There are lots of reasons to visit The Kitchens, the new food court at Spitalfields market. Too many reasons, in fact. How to choose between top Mexican food at Breddos, freshly-steamed bao at Yum Bun, or top-end shwarma from Berber & Q? Usually in these food markets there are (at best) a couple of standout names to bring the crowds in, and a whole lot of more workaday operations (often chain restaurants hiding behind a new hipster identity) to make the numbers up; not here, though. Not a bit of it.
So though we’d have been equally happy at Nordic smokehouse Rök, or Shanghai dumpling specialists Dumpling Shack, or with an ice cream sandwich from Happy Endings, we had on this occasion to put the blinkers on and stick to our assigned mission – dinner at British nose-to-tail eatery Flank.
Though really, it was no hardship. The menu is a beautiful thing, full of familiar names given interesting offal-ly twists, so that choosing just one or two bits and pieces is a real headache. We recommend taking a friend or two and sharing, or – even better – snagging one of just five spots at the kitchen bar and putting your evening in the hands of chefs Tom Griffiths and Drew Snaith, who (like most chefs, understandably) will relish the opportunity to show off first-hand what they’ve been working on.
‘Beans on toast’, slow-cooked to a cassoulet-style sticky, salty stew, thickened with pig’s trotters and slicked with bone marrow, was the first to arrive, and was a thoroughly impressive bit of work. It’s this more surreptitious use of offal – as a way of enhancing the texture and flavour profile of otherwise more familiar main ingredients – that will be the ‘hook’ for introducing a greater section of society to the joys of nose-to-tail eating. Flank, very cleverly, have the ‘normal’ dining population in mind as well as Fergus Henderson fans.
Of course, reveal yourself as a fan of all things St. John and Henderson, and there’s every chance you may be treated to an off-menu special. This is a huge slice of ox tongue, beautifully soft and full of flavour, with beef fat turnips and a nice sharp sauerkraut, proving that when Flank want to make offal the main focus in a dish, the results can be just as enjoyable.
Sirloin steak was, because it was from Cornish butchers Warrens, absolutely brilliant: full of flavour, with a fantastic bite. It came accompanied by bone marrow gnocchi, little fluffy pillows of joy which I’m happy to say are available as a side for £4, as they absolutely should not be missed by anyone.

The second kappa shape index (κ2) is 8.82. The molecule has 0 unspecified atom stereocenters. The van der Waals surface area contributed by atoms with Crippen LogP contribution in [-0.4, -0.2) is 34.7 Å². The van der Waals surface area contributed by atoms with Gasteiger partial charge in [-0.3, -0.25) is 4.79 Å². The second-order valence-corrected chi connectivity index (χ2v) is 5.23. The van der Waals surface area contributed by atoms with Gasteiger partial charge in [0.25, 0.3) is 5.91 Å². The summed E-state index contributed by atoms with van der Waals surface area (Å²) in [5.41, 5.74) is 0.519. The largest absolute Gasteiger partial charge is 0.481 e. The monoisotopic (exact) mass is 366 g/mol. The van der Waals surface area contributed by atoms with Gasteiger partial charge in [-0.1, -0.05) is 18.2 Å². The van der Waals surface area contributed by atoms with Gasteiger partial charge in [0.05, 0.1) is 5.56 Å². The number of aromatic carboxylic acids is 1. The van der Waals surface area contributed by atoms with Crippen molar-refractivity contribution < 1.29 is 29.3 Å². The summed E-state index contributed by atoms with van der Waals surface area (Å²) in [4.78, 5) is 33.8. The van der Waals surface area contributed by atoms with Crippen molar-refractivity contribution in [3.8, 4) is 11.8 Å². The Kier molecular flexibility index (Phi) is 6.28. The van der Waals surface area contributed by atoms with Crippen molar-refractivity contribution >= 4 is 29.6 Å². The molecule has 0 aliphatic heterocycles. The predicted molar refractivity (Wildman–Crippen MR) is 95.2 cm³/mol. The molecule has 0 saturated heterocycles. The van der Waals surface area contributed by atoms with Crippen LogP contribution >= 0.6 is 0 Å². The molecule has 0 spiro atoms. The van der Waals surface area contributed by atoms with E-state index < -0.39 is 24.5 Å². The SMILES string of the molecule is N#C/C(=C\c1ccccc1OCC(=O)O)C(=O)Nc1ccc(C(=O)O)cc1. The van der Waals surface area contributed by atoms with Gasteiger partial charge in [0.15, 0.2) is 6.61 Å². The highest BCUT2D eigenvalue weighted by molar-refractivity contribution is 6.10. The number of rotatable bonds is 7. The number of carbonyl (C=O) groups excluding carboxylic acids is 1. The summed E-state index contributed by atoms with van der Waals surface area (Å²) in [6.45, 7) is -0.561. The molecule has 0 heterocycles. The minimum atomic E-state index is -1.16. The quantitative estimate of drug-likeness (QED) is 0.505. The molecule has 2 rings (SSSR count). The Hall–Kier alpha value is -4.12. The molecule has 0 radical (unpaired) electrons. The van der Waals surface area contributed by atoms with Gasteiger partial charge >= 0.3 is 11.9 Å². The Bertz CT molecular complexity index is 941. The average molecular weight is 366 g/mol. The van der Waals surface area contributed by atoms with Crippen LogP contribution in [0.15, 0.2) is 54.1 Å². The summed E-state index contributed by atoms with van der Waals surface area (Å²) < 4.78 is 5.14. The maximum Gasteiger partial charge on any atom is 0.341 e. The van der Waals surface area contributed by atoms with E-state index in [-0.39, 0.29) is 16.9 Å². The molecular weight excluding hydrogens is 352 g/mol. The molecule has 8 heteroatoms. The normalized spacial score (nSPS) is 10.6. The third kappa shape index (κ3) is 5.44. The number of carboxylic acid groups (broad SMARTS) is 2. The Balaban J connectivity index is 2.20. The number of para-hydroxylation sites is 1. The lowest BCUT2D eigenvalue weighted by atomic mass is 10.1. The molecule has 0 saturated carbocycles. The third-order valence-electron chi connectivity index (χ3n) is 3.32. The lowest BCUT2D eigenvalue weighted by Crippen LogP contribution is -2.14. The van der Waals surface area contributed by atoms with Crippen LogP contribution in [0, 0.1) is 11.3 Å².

‘British stew’ was a wonderful thing too – cubes of tongue and ribbons of oxtail bound together in a thick gravy, on a bed of buttery mash. We could have perhaps done without the ‘beef fat dumplings’, which had a slightly challenging funky note, but we’re prepared to believe this could have just been us. Topped with some house pickled fennel – when has anyone not loved pickled fennel? – this was a huge and deeply satisfying plate of food for a tenner: the perfect advertisement for British food.
Because, yes, Flank is unashamedly a British restaurant, and it’s exciting to see this kind of thing – not just offal, but stews and steaks and, yes, beans on toast – showcased in a genuinely innovative and vibrant new environment. It’s not long since home-grown cuisine was either completely ignored in London or trussed up as something vaguely geographically non-specific; even St. John took a good while to get people eating bone marrow and bacon-rolled spleen without a sense of muted apology. That Flank sits alongside very good indeed Mexican, Taiwanese, Nordic and Chinese kitchens and doesn’t seem out of place at all shows how far we’ve come.
As the winter closes in, snuggling up to a bowl of Flank stew in your hat and scarf will be an increasingly attractive proposition, and we’re sure will be a huge hit with the passing trade in Spitalfields. Yes, it’s familiar to anyone who grew up in this country –and there’s nothing wrong with that – but this food isn’t easy, or timid; it’s just plain good, and there’s a hugely rewarding experience to be had either perched at the bar watching your personal offal chefs creating a menu just for you, or grabbing a takeaway and eating it elsewhere. Flank may yet turn out to be the best ambassadors for British cuisine since a certain spot on St. John Street. Who saw that coming?
JOL was invited to review Flank on a complimentary basis. We retain full editorial control.